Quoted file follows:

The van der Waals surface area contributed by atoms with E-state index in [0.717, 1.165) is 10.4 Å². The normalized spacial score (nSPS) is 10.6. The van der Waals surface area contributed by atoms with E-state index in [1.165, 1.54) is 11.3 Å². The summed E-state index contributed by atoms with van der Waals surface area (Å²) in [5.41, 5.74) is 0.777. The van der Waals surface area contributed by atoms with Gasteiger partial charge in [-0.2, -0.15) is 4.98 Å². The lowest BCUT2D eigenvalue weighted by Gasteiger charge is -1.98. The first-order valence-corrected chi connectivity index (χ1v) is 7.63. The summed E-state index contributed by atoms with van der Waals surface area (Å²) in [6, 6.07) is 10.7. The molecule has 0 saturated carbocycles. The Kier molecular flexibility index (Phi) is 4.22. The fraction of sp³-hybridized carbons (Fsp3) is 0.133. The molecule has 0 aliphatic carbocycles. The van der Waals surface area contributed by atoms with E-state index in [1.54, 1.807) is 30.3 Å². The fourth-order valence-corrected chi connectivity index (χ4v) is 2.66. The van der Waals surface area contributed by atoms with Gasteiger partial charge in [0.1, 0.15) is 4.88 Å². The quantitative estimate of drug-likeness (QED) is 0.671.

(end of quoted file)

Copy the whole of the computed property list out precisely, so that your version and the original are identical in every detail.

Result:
The van der Waals surface area contributed by atoms with E-state index in [0.717, 1.165) is 10.4 Å². The normalized spacial score (nSPS) is 10.6. The van der Waals surface area contributed by atoms with E-state index in [1.165, 1.54) is 11.3 Å². The summed E-state index contributed by atoms with van der Waals surface area (Å²) in [5.41, 5.74) is 0.777. The van der Waals surface area contributed by atoms with Gasteiger partial charge in [-0.2, -0.15) is 4.98 Å². The lowest BCUT2D eigenvalue weighted by Gasteiger charge is -1.98. The first-order valence-corrected chi connectivity index (χ1v) is 7.63. The summed E-state index contributed by atoms with van der Waals surface area (Å²) in [6, 6.07) is 10.7. The molecule has 0 saturated carbocycles. The Kier molecular flexibility index (Phi) is 4.22. The fraction of sp³-hybridized carbons (Fsp3) is 0.133. The molecule has 0 aliphatic carbocycles. The van der Waals surface area contributed by atoms with E-state index in [1.54, 1.807) is 30.3 Å². The fourth-order valence-corrected chi connectivity index (χ4v) is 2.66. The van der Waals surface area contributed by atoms with Gasteiger partial charge in [0.1, 0.15) is 4.88 Å². The quantitative estimate of drug-likeness (QED) is 0.671.